This effect is important if cured meats are displayed under strong fluorescent lighting while they are also exposed to air. Under these conditions, the surface colour of cured meat will fade in a few hours, whereas under identical conditions, fresh meat will hold its colour for a few days.” “A brownish-gray colour develops on the exposed meat surface during colour fading; this pigment, sometimes called hemichrome, has its heme group in the ferric state. The most effective way of preventing light fading is to exclude contact with the cured meat surfaces. It is routinely accomplished by vacuum packaging the meat in impermiable films. If is absent from the package, NO cleaved from the heme moieties by light cannot be oxidized and can recombine with the heme.” (Pegg, R. B and Shahidi, F; 2000: 44)
Hoagland and other researchers from that period laid the foundation to much of our current understanding of meat curing by drawing a distinction between fresh cured meat colour and cooked cured colour. The first detailed mechanism in the development of cured meat colour that started to emerge was through the action of nitric oxide. Pegg and Shahidi stated in 2000 that “to form cured meat pigment, two reduction steps are necessary. The first reduction of nitrite to NO and the second is conversion of NOmetMB to NOMb.” (Pegg, B. R. and Shahidi, F.; 2000: 44, 45)
An interesting side note. Hoagland wondered if it is possible to produce the cooked cured colour of meat in another way than curing with nitrite and heat treatment. Pegg and Shahidi has dedicated much work along similar lines – to identify a curing system that will replace nitrite curing. In meat curing, this has always been the holy grail which on the one hand will in all likelihood remain an unattainable concept and on the other hand, as our understanding of nitrite grows, will be deemed unnecessary.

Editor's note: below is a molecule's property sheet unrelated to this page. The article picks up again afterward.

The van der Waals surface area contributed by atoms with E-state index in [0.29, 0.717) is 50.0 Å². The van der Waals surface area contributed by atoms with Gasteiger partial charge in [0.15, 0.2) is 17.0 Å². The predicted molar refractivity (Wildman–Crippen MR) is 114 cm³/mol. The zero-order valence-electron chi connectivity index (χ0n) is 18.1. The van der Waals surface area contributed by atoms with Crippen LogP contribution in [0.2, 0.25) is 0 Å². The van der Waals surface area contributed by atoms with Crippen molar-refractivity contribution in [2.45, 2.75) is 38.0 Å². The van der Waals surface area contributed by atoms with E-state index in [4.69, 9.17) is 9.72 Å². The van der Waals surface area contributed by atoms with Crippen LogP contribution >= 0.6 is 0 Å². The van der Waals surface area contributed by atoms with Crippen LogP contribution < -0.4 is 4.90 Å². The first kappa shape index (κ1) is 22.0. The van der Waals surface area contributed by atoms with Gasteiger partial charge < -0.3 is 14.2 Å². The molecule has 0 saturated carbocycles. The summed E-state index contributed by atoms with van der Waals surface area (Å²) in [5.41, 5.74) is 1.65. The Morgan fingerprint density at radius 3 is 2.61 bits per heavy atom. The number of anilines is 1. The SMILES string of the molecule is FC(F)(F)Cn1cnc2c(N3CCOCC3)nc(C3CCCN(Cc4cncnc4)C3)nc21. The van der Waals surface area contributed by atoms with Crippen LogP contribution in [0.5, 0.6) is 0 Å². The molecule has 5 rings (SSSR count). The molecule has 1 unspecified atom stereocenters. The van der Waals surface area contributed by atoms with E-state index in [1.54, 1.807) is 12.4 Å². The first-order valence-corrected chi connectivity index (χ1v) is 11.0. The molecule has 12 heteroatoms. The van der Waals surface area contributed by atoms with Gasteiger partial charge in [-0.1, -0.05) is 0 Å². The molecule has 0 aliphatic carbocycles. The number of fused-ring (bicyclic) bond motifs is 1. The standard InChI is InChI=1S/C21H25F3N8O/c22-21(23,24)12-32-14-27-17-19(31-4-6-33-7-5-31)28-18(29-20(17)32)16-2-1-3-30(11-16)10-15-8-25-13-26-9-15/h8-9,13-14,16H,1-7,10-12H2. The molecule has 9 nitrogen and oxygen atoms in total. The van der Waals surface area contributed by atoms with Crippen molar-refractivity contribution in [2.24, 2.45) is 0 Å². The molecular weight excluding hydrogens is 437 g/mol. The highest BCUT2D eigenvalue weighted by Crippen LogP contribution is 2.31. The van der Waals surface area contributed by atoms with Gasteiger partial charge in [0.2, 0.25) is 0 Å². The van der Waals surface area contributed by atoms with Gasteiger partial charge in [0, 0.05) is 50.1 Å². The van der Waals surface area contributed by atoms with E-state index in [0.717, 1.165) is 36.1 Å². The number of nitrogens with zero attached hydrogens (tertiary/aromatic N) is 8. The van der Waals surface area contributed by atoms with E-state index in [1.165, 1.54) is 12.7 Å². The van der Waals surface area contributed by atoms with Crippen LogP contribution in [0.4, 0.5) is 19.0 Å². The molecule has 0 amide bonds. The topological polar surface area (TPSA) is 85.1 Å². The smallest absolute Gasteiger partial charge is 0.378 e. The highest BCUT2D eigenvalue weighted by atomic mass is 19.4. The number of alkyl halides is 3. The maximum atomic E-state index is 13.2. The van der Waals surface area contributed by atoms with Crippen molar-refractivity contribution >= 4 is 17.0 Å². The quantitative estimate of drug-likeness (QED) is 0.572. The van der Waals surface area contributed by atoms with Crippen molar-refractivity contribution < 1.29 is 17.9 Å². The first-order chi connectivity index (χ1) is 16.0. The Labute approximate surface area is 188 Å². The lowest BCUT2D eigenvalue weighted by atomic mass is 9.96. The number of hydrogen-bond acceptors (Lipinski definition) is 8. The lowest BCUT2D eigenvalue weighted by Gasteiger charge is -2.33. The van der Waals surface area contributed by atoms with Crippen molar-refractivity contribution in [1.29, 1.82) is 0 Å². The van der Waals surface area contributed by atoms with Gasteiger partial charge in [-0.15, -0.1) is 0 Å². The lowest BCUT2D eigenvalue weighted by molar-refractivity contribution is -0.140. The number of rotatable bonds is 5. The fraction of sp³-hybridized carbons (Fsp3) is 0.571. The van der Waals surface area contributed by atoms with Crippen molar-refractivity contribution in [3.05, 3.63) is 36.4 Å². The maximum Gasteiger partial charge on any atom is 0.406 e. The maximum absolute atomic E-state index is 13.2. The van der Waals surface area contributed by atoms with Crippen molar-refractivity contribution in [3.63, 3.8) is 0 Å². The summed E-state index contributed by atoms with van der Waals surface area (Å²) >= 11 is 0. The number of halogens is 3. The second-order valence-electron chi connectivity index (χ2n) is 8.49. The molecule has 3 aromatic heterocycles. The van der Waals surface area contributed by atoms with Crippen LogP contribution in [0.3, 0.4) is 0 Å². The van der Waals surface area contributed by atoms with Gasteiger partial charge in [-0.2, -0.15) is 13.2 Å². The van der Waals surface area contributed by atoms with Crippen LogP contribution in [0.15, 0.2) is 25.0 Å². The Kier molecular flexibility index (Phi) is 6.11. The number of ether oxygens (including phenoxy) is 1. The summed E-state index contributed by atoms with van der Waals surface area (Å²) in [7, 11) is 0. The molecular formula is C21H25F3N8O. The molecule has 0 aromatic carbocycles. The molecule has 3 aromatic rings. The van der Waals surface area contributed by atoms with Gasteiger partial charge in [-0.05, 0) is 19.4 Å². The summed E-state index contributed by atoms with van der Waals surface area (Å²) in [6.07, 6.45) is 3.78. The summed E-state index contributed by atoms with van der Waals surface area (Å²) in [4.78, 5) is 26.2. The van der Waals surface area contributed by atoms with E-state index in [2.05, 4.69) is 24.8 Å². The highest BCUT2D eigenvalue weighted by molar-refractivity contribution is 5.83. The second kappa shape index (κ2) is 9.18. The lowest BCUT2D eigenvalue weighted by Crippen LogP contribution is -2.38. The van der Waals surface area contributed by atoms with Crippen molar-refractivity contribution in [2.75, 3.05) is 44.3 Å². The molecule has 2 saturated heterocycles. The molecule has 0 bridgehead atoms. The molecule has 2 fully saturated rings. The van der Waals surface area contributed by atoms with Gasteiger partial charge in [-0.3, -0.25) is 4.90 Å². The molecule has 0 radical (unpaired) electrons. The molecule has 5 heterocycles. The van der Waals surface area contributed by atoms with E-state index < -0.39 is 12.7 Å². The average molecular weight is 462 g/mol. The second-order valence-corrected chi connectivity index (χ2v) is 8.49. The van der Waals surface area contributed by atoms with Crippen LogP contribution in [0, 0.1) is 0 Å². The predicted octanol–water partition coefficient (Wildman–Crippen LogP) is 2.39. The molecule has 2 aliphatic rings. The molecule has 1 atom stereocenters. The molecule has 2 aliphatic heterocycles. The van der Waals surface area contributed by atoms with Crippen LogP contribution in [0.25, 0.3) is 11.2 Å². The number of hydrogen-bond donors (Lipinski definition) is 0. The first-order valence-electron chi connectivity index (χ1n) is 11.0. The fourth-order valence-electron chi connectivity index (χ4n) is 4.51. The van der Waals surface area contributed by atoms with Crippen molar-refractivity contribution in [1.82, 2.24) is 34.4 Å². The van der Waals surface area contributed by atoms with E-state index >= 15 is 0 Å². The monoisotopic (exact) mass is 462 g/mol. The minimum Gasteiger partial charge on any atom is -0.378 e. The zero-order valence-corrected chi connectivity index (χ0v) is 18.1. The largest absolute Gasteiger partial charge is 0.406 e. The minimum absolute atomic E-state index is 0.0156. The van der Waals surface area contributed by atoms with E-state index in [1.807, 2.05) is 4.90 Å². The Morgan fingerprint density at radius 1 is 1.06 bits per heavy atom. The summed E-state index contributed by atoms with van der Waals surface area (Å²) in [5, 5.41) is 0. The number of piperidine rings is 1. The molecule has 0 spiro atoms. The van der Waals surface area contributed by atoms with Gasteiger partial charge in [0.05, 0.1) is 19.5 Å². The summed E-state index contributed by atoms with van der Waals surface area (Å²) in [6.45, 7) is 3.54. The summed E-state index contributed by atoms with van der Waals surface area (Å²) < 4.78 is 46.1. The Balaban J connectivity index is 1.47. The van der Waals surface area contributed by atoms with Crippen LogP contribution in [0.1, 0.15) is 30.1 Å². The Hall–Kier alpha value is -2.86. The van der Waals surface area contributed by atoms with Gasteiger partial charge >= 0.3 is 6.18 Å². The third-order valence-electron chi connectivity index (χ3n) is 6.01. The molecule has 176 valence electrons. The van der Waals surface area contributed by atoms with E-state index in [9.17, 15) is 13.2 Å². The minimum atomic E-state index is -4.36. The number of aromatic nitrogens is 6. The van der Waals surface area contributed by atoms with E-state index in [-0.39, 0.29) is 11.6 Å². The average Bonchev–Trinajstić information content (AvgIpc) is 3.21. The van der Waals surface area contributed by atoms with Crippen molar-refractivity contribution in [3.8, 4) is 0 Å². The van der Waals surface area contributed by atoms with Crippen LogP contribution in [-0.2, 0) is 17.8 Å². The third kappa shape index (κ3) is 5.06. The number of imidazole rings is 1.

The chemical reaction sequence from nitrite to NO, leading to the formation of NOMb will be described in the next article.
The Bismarck Tribune (Bismarck, North Dakota); 10 July 1912; page 2.
Cole, Morton Sylvan, “Relation of sulfhydryl groups to the fading of cured meat ” (1961). Retrospective Theses and Dissertations. Paper 2402
Haldane, J. S.. 1901. The Red Colour of Salted Meat. Journal of Hygiene 1: 115 – 122
Hoagland, R. 1914. Cloring matter of raw and cooked salted meats. Laboratory Inspector, Biochemie Division, Bureau of Animal Industry. Journal of Agricultural Research, Vol. Ill, No. 3 Dept. of Agriculture, Washington, D. C. Dec. 15, 1914.
Lemberg, R. and Legge, J. W.. 1949. Hematin Compounds and Bile Pigments. Interscience Publishers, Inc.
Soltanizadeh, N., Kadivar, M.. 2012. A new, simple method for the production of meat-curing pigment under optimised conditions using response surface methodology. Meat Science 92 (2012) 538–547 Elsevier Ltd.
Bacon and the art of living is a study in the birth of the elements of bacon curing. Neither the chemical reactions, nor the different mechanical processes are simple. Everything about bacon is complex and beautiful. One of the most amazing stories within the grand story of bacon, is the story of sodium nitrite.
Pork is changed into bacon by the reaction of nirtrite (NO2-). With salt, it is the curing agent. The meat industry uses nitrite in the form of an ionic compound, sodium nitrite. It is sold as Quick Cure or Insta’ Cure, Prague Salt, Prague Powder or simply Pink Salt or Curing Salt. It is coloured pink to distinguish it from ordinary salt (sodium chloride). Every spice company sells it. It is the essential ingredient in the meat curing process.